Of course not. While there are no $17,000 price targets for shares of Apple (AAPL) (yet), with the stock topping $500 per share on Monday, there is a vigorous debate as to what price the stock should realistically trade at. Is the current price overvalued, undervalued, or fairly valued? At times like this, it often helps to compare the stock in question to similar stocks to see how they are valued. To that end, in the table below, we have listed the P/E ratios (based on the current year's expected earnings) of comparable stocks to Apple and then calculated where shares of AAPL would trade if the stock had a similar valuation.
At a current price of $502.50, Apple trades at 11.8 times this year's expected earnings. The S&P 500 now trades at 13.5 times earnings on a weighted basis, while the average P/E ratio of the 500 stocks in the index on an unweighted basis is 17.7 times earnings. Given the fact that AAPL has one of the highest individual growth rates of any stock in the S&P 500, it isn't too much of a stretch to assume that the stock should have a 'market' multiple. To get there, though, Apple would need to rally to just under $574 per share, while an average P/E ratio would send the stock to $752 per share. Within its peer sector, the average stock in the S&P 500 Technology sector trades at 17.1 times earnings, which would equate to $728 per share. While AAPL is a member of the S&P 500 Technology sector, it is often considered one of the best retailers in the country as it boasts one of the highest sales per square foot of any chain. The average retailer in the S&P 500 trades at 16.4 times earnings, and based on that multiple, Apple would be worth $698 per share.
The scenarios outlined above are based on the multiples of groups and sectors that AAPL is often considered part of, but what about individual stocks? In the middle section of the table we have listed the earnings multiples of eight high profile 'old guard' Technology stocks. As shown, the average multiples of these stocks ranges anywhere from 10.8 (INTC and CSCO) to 18.9 (YHOO). Applying these multiples to AAPL would equate to a share price of anywhere from $459.80 to $803.70. So, compared to the multiples of CSCO, INTC or MSFT, AAPL would be modestly overvalued, while a multiple similar to any of the other stocks would imply that the current price of Apple is too low.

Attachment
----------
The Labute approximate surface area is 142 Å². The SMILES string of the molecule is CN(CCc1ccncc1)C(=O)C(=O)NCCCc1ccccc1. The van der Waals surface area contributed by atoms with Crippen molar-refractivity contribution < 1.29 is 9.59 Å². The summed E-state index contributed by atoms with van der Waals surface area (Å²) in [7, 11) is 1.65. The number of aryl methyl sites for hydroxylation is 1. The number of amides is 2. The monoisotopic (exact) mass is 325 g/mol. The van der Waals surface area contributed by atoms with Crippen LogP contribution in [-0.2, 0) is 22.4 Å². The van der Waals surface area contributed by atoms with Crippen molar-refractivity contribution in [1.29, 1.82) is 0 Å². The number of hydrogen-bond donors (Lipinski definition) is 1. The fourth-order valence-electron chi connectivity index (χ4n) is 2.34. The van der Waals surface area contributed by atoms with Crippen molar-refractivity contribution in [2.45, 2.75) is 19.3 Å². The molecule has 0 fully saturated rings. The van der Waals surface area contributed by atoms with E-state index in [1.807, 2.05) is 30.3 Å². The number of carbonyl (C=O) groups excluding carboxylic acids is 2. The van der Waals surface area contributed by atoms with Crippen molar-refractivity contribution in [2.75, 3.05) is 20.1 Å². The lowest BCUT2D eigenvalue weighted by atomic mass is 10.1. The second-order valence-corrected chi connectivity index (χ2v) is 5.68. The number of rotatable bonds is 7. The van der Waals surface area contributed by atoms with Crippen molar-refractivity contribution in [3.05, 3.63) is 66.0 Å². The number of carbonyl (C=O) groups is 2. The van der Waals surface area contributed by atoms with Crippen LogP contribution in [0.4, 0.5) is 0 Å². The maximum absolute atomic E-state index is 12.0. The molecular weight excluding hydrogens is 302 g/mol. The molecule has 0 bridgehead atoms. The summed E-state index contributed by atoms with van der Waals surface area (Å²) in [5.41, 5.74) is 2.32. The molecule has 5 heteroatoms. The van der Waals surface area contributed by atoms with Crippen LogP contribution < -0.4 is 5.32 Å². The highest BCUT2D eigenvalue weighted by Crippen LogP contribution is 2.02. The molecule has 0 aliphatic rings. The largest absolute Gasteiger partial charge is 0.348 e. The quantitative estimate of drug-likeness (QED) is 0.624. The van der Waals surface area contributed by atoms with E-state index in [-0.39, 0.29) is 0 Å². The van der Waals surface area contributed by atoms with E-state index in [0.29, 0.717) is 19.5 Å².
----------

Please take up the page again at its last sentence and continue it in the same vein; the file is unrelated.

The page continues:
Now we move on to the fun part. Let's just assume that given its phenomenal growth rate, that Apple were to trade at a valuation similar to the Technology/Web stocks in the S&P 500 with the highest multiples. Currently, the three stocks in similar sectors to AAPL with the highest P/E ratios are Amazon (AMZN), Salesforce (CRM), and Netflix (NFLX). These stocks have multiples ranging from 78.8 times earnings (AMZN) to 422.5 times earnings (NFLX). If AAPL were to trade at a multiple similar to any of these names, the stock would currently be massively undervalued. Based on AMZN's multiple, AAPL would trade at more than $3,300. If it had CRM's multiple, the stock would trade at more than $4,000 per share. Finally, if AAPL had a multiple similar to NFLX, the stock would trade at just under $18,000 per share!
Obviously, AAPL is not likely to trade at a multiple similar to the ones that NFLX, CRM, or AMZN currently have. In the case of NFLX, not even the Fed can print enough money to cover a price that high. From the law of large numbers, competition, and questions over the sustainability of its recent track record of torrid growth, there are legitimate factors keeping AAPL's multiple where it is. That being said, when you compare the stock's multiple to that of its peer groups and peer stocks, arguing that the stock is wildly overvalued just because of its $500 share price seems to lack much in the way of credibility.